The United Food and Commercial Workers, the chief union representing organized workforces in the meat and poultry industry, could borrow a phrase from Mark Twain to describe UFCW’s current assessment of labor law negotiation in Washington, D.C.: Reports of card-check’s death are highly exaggerated.

"The media coverage so far about how majority sign-up is dead has all been conjecture," UFWC spokeswoman Jill Cashen told "There’s nothing that’s been taken off the table. In fact, we’re still actively lobbying for it."

Majority sign-up, or card-check, is the controversial proposal, embodied in the Employee Free Choice Act, which would allow employees to vote for representation by a union not by secret ballot but by signing a card. The Associated Press reported this week that union lobbyists agreed to drop card-check from the Act "in a bid to win over wavering Senate Democrats." These Democrats, who include Sens. Blanche Lincoln of Arkansas and Dianne Feinstein of California, "have faced enormous pressure from business groups vehemently opposed to [card-check]," the AP reported.

Randel Johnson, vice president for labor, immigration and employee benefits at the U.S. Chamber of Commerce, has described the battle with organized labor over card-check as a "firestorm bordering on Armageddon." The American Meat Institute has also made the defeat of the Employee Free Choice Act a priority. According to spokesman Dave Ray,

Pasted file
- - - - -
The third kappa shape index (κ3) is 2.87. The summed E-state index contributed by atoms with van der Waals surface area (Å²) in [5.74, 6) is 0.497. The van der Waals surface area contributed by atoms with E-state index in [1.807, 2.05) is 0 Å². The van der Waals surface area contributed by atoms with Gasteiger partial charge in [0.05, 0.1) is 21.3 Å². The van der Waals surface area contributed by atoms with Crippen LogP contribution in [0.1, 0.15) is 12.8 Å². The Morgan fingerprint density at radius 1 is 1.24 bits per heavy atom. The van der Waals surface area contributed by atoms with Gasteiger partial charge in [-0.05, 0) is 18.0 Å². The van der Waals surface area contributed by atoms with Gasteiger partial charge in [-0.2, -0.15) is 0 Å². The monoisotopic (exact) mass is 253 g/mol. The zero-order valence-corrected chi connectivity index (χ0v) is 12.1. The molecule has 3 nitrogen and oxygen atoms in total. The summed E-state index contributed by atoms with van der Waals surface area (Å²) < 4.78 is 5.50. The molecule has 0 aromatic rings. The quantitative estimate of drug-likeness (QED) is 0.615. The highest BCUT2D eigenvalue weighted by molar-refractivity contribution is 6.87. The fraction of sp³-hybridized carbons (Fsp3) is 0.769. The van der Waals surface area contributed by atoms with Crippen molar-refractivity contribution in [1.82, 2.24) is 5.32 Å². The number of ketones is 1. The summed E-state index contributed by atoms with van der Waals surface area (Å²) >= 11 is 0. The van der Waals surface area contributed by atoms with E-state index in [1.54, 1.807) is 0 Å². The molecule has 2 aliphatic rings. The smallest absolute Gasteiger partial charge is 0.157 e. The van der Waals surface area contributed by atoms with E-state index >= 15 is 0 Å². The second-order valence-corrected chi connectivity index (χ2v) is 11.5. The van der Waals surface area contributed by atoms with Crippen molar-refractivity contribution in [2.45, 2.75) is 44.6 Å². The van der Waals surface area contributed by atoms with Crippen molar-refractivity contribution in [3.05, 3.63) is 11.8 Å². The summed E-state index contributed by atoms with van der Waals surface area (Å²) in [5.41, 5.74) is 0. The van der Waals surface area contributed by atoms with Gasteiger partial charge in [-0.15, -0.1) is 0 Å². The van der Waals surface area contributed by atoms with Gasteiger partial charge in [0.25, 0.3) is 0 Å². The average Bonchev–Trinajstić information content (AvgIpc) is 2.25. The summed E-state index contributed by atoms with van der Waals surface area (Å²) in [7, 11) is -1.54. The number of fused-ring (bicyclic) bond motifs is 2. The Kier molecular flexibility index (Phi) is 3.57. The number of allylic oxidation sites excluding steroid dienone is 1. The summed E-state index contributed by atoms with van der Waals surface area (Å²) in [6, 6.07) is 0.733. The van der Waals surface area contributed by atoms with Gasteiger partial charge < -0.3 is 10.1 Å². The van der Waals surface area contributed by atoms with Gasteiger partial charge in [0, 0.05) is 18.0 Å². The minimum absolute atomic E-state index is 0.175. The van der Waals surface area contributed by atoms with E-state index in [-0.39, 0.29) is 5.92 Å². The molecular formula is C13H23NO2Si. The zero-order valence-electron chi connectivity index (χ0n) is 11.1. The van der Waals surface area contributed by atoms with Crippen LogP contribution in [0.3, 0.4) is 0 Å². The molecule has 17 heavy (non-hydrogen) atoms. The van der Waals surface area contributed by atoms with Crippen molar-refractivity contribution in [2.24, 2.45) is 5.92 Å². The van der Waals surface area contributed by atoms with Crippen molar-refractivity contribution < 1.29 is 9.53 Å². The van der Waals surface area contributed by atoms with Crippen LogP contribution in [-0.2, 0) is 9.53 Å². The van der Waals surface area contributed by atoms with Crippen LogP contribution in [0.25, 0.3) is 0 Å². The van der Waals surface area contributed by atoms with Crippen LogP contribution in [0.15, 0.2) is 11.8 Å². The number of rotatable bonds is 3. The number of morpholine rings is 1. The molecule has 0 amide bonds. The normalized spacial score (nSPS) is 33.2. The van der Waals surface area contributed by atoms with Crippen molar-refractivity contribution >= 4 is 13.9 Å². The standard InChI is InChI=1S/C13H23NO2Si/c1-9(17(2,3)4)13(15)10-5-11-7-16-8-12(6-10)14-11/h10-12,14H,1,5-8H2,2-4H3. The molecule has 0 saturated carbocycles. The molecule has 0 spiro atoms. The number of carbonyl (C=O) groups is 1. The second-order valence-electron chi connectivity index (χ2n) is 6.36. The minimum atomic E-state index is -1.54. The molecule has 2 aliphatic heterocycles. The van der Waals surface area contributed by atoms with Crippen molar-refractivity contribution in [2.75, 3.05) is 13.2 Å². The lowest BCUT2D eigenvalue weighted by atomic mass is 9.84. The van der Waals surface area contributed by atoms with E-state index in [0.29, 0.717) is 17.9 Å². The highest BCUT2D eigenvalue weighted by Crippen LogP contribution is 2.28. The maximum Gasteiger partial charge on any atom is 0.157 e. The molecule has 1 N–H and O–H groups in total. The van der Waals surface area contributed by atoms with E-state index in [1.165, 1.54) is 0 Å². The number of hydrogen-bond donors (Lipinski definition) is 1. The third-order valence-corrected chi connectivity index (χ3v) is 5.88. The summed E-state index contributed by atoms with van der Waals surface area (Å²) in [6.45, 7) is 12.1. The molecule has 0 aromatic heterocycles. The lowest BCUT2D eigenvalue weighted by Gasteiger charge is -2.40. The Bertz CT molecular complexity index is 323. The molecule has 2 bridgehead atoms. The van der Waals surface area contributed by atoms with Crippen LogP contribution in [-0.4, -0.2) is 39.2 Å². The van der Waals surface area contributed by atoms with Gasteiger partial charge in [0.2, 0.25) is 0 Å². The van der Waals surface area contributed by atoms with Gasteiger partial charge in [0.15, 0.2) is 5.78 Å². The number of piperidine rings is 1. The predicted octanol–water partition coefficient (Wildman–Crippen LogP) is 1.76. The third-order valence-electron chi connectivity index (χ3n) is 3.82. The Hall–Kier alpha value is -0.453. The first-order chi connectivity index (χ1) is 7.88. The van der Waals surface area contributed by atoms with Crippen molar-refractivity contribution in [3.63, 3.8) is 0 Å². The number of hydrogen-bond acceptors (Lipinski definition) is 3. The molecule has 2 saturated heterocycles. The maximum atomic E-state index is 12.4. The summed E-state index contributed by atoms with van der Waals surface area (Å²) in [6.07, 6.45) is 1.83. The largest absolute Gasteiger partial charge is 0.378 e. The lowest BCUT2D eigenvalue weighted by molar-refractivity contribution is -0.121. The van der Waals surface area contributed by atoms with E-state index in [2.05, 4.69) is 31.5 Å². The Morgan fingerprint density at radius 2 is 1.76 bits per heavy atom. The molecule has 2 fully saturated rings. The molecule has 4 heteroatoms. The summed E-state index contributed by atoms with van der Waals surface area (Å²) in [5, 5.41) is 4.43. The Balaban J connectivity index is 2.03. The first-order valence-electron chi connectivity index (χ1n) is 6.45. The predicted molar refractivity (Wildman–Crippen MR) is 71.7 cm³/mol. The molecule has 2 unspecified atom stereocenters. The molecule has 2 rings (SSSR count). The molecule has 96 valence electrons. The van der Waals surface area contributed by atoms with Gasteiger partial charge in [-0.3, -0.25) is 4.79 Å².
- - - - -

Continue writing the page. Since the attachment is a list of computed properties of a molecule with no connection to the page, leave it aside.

"In addition to possibly being pressured into signing cards, the identity of workers who signed (or refused to sign), the ‘check cards’ would be made public. While we are an industry in which the overwhelming majority of our employees belong to a union, we firmly believe in their individual and private right to make that choice."

UFCW counters that the legislation would level the playing field in union elections. In past secret-ballot campaigns, the union claims, "employers have forced employees to sit through one-sided anti-union presentations in captive audience meetings and closed-door one-on-one meetings. Employers make illegal threats of plant closures, threaten to discharge workers, and often do fire them. Often a company will spend thousands of dollars on consultants, whose purpose is to intimidate employees to prevent them from exercising their right to organize." UFCW says current law "offers little redress because the remedies are so weak."

Organized labor believes the current Congress, which is the most pro-labor in decades, and the generally pro-labor Obama Administration, create the best opportunity for new pro-union legislation to be passed. With Republicans in strong opposition to the Employee Free Choice Act, the Democrats hold a 60-seat majority in the 100-member Senate and a 256-seat majority in the 435-member House of Representatives.

However, for labor reform to gain the support of so-called "Blue Dog," or conservative, Democrats, the original card-check proposal may be revised to offer binding arbitration within 120 days if a new union and management can’t agree on a first contract, according to reports, and would stiffen penalties on businesses that threaten or intimidate workers trying to form a union.

"We shouldn’t have a system where people are forced to choose loyalties," commented Cashen to "We don’t want people to hate where they work or their jobs or employers. We want them to be able to have their say."